Brackets Fabricate two brackets for securing the laser and main enclosure together. It is important that this step be as precise as possi­ble. as the two-enclosure axis must be parallel.

Control panel You may use the front panel of the laser receiver module. Fabricate additional holes for the test-tone switch and feed-through bushing for the cablc going to the laser section.

Rear panel For the rear section of the laser enclosure with a hole for cable bushing.

Lens mount adapter Fabricate for a ‘/2-inch – thick piece of PVC to fit into the innerdiame – ter (ID) of the main enclosure tube. Cut out

the center to mate with the telephoto lens of choice.

О-rings For sleeving over the laser module and sandwiching with the laser enclosure tube. The position along the length may be adjusted for besi movement using vernier adjusters. Experiment tor best results.

Springs Compression springs for maintaining a positive pressure against micro-adjusting vernier screws through their adjusting movement.

Micro-head adjusting screws For precise ele­vation and azimuth positioning.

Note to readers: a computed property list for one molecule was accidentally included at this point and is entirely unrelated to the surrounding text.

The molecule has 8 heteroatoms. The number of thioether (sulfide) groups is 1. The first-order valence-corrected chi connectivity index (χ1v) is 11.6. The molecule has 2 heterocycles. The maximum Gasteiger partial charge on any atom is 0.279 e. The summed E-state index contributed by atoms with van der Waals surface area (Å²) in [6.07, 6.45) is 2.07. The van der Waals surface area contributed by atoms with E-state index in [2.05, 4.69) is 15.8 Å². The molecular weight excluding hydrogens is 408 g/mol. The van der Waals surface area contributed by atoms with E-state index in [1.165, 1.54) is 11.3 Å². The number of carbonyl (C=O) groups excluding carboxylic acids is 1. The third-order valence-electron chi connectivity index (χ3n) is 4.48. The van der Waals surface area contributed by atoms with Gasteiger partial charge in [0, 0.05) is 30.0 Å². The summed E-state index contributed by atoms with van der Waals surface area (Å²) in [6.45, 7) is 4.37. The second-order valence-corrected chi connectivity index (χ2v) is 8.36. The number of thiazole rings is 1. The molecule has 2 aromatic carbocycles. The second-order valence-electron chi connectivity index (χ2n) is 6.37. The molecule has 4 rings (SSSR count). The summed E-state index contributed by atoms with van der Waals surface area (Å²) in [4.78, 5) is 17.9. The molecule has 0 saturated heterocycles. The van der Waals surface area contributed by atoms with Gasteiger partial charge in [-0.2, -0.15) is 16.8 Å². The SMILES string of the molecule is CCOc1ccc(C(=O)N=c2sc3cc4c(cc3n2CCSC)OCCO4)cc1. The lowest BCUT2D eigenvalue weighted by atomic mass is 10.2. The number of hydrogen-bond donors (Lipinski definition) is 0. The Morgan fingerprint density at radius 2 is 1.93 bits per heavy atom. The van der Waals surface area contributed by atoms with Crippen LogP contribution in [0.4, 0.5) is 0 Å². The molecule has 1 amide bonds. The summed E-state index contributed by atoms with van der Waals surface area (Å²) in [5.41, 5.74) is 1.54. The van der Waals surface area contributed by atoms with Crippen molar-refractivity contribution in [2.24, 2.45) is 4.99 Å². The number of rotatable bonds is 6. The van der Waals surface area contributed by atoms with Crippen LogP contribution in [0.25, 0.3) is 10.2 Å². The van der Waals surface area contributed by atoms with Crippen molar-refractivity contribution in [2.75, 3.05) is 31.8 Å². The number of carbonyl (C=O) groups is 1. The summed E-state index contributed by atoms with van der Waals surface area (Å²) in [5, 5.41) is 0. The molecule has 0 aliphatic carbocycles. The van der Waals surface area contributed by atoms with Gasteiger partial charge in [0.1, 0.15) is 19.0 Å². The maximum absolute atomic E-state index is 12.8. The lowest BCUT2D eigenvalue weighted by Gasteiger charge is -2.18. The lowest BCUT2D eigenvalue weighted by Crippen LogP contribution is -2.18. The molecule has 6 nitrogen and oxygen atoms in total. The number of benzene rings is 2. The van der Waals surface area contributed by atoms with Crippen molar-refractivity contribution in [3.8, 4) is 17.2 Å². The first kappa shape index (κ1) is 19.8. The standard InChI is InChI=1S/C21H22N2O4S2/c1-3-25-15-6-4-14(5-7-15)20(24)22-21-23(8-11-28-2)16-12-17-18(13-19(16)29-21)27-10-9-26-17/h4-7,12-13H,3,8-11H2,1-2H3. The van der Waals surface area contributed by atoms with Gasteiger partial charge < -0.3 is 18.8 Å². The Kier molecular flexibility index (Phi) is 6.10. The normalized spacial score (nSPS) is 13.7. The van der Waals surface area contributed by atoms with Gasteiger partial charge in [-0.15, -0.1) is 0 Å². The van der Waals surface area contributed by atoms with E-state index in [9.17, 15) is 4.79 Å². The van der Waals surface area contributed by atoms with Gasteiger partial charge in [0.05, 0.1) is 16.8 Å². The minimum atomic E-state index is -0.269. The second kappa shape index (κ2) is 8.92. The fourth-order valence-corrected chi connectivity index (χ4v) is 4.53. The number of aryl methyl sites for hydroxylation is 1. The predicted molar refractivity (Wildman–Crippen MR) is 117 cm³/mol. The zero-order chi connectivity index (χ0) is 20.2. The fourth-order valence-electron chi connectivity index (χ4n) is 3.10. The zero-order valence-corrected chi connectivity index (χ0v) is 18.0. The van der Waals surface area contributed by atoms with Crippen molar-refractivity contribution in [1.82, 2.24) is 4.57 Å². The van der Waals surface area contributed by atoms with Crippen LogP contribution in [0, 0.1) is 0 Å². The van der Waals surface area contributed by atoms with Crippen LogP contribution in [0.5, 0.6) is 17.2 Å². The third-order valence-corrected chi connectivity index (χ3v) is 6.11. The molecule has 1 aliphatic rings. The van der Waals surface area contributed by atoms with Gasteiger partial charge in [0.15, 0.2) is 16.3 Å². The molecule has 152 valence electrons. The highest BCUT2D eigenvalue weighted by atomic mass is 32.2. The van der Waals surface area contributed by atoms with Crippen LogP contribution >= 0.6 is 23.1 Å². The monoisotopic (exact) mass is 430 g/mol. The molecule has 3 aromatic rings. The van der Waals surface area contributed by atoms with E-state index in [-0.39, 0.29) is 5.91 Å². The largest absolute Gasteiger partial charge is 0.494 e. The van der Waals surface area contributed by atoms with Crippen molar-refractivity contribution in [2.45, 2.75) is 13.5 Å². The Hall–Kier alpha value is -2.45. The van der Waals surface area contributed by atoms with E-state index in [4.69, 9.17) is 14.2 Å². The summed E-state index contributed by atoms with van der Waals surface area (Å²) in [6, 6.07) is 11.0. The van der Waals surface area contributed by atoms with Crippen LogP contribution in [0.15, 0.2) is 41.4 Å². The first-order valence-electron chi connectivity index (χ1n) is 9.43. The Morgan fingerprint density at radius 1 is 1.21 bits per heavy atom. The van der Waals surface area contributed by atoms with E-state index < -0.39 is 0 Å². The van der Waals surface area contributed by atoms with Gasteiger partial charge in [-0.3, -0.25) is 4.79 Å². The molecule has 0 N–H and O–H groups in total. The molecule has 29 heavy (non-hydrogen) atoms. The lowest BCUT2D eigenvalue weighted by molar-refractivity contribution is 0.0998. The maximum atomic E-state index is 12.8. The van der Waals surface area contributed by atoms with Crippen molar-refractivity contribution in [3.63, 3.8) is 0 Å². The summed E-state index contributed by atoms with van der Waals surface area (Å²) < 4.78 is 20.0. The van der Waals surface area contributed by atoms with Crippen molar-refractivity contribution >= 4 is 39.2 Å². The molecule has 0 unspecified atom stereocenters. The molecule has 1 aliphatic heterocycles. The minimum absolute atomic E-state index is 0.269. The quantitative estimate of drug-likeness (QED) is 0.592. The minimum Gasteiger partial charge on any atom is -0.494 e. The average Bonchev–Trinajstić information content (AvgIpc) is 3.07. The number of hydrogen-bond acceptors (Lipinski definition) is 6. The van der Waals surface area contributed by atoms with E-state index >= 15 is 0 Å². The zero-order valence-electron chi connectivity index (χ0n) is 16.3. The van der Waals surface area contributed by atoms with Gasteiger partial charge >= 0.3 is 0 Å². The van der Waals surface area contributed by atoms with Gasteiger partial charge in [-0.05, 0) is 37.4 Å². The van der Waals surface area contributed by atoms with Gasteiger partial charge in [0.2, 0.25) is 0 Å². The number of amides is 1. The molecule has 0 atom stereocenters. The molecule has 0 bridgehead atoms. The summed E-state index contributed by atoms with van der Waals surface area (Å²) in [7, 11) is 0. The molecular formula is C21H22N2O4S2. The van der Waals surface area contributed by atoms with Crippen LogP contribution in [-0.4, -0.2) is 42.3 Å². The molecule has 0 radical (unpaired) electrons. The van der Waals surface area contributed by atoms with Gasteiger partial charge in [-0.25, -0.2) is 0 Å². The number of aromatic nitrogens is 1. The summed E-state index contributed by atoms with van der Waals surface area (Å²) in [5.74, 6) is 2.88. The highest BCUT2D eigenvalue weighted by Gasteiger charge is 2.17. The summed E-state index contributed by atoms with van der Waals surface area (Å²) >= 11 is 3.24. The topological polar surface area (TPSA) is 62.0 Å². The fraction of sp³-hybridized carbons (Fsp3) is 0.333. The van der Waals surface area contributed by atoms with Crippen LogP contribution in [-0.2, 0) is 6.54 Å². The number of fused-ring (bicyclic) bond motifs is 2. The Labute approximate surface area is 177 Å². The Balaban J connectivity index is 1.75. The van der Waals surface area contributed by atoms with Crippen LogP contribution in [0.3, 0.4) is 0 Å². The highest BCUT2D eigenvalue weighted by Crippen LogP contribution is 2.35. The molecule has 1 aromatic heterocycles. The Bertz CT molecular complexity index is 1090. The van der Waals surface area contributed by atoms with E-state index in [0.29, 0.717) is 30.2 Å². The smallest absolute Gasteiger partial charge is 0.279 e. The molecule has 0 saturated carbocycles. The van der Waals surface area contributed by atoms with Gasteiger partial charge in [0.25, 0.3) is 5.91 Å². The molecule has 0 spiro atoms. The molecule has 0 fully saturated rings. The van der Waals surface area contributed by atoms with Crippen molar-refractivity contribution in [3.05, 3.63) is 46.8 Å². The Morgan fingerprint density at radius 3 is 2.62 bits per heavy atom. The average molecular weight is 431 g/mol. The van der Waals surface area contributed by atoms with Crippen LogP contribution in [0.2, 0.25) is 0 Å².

Cable A multiconductor for 6-volt battery power and test-tone input to the laser module.

Switches For power and test-tone control to the laser module.

6-volt battery Uses a four AA battery pack for powering the laser module and is con­trolled by one of the switches.

• 9-volt battery For powering the test-tone cir­cuit.

• Telephoto lens An optional choice will greatly determine the potential range and per­formance of the system. Mates to the mount adapter.

• Cap Slip-on plastic cap for the retaining end of the handle.

* Cushioned headset with individual volume controls

Rssembly of a Field - ULIorthy, Integrated System

Table 13-1 Laser receiver parts list

Ref. #





10-ohm, ‘/4-watl resistor (brn-blk-blk)

R2,3,8,12,13, 15.16,17.18


І00К, ‘A-walt resistor (brn-blk-yel)



IK. ‘/4-watt resistor (brn-blk-red)


10K. ‘/4-watt resistor (brn-blk-or)


2.2K, ‘/4-watt resistor (red-red-red)



150K, ‘/4-watt resistor (br-grn-yel)